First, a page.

And so, for Nancie Atwell, the reading program in her classroom “became much more than a program, more a way of life”— or rather part of the way of life already established through writing. Drawing inspiration from the Dialogue Journals described by Jana Staton, she initiated a letter exchange with the students about their reading. Gradually over time, she began to harvest comments on the reading that clearly reflected the students’ experiences as writers. And at the same time stories, fictional and autobiographical, began to find a place in what the students wrote. Atwell documents the progress of two students throughout Grade 8: they offer us convincing evidence of the way they learned to write-and-read and the important role that literature played in that process.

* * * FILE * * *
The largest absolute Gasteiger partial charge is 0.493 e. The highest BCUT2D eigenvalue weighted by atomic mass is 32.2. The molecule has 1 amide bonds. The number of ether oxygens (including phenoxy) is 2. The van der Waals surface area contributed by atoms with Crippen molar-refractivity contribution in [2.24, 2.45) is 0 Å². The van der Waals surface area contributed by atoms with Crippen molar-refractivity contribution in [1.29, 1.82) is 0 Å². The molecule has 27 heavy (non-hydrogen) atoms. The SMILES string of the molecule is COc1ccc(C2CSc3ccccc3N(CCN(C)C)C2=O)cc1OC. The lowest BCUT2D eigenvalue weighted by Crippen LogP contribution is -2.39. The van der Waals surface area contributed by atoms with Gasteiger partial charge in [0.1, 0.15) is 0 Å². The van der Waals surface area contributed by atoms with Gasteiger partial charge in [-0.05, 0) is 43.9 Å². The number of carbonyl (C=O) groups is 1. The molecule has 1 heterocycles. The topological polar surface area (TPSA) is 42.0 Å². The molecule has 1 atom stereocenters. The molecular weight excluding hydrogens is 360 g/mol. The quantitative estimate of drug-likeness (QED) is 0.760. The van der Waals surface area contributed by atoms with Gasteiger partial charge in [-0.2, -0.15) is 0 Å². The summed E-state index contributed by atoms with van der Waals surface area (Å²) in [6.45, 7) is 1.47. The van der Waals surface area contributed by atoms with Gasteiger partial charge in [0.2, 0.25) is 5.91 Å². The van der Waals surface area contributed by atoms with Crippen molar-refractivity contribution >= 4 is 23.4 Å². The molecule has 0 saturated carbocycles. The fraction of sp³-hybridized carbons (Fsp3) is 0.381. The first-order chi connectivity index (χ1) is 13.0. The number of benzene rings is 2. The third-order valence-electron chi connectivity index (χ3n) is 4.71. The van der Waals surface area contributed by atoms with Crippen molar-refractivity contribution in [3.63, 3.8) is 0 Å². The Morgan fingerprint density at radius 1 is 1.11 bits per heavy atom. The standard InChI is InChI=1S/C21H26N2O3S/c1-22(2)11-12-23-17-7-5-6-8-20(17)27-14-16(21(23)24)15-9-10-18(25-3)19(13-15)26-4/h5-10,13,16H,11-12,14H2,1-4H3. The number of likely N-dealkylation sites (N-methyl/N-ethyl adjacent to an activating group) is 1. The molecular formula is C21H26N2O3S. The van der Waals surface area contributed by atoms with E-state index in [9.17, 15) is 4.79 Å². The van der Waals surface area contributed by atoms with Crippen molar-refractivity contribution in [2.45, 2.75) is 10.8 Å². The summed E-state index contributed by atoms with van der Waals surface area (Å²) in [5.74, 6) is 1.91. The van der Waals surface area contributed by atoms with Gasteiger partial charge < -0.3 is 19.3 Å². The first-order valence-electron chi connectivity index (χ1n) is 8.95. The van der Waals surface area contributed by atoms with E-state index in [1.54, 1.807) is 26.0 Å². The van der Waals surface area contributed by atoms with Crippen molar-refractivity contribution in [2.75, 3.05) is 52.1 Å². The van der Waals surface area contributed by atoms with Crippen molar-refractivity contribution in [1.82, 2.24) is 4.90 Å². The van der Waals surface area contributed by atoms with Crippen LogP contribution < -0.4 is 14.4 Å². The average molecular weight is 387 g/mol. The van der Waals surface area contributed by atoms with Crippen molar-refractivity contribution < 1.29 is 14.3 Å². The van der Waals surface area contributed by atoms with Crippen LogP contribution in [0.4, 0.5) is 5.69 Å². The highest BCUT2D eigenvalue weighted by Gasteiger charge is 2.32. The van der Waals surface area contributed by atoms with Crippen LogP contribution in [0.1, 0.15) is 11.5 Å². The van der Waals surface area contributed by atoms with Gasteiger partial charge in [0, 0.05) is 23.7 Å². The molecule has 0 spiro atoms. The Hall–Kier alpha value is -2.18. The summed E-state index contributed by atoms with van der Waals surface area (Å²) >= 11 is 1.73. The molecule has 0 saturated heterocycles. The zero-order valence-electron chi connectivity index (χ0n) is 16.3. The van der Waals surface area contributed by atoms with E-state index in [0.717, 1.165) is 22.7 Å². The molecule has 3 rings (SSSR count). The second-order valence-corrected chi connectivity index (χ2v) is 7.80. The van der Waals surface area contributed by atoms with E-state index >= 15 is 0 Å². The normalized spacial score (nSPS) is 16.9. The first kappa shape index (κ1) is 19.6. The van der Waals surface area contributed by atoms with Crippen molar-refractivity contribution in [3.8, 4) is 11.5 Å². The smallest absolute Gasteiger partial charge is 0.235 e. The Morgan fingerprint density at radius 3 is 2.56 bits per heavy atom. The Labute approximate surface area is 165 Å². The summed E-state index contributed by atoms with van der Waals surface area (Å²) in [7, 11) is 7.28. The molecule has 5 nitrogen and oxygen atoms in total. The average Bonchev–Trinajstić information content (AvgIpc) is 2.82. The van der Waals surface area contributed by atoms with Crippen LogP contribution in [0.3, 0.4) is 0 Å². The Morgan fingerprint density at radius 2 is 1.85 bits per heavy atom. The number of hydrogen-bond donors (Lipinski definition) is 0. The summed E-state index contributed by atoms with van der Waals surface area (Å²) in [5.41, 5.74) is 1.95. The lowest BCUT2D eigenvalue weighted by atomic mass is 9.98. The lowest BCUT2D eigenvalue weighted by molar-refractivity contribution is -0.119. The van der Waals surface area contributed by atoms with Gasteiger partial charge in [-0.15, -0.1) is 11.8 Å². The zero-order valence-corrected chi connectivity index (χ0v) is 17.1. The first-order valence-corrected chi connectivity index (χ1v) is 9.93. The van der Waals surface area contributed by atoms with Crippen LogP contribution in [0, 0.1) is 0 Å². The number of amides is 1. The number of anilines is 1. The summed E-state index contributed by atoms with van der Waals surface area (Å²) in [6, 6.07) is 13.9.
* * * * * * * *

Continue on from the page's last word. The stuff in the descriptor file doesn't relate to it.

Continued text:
It has been claimed—rightly, we believe—that the experience of reading a work of fiction will tend to have the effect on a reader of making real life more “observable.” The “pattern-forming” activity involved in responding to a work of fiction is sustained, perhaps, as a reader returns to contemplating his own situation. Similarly, a child who has been moved by a poem may well have taken up a kind of stance from which to write his own poem. This is very different, I think, from direct imitation or “modeling”; it is probably a transaction at a deeper level—the effect of an effect—one particular way in which writing and reading may be interrelated in the classroom.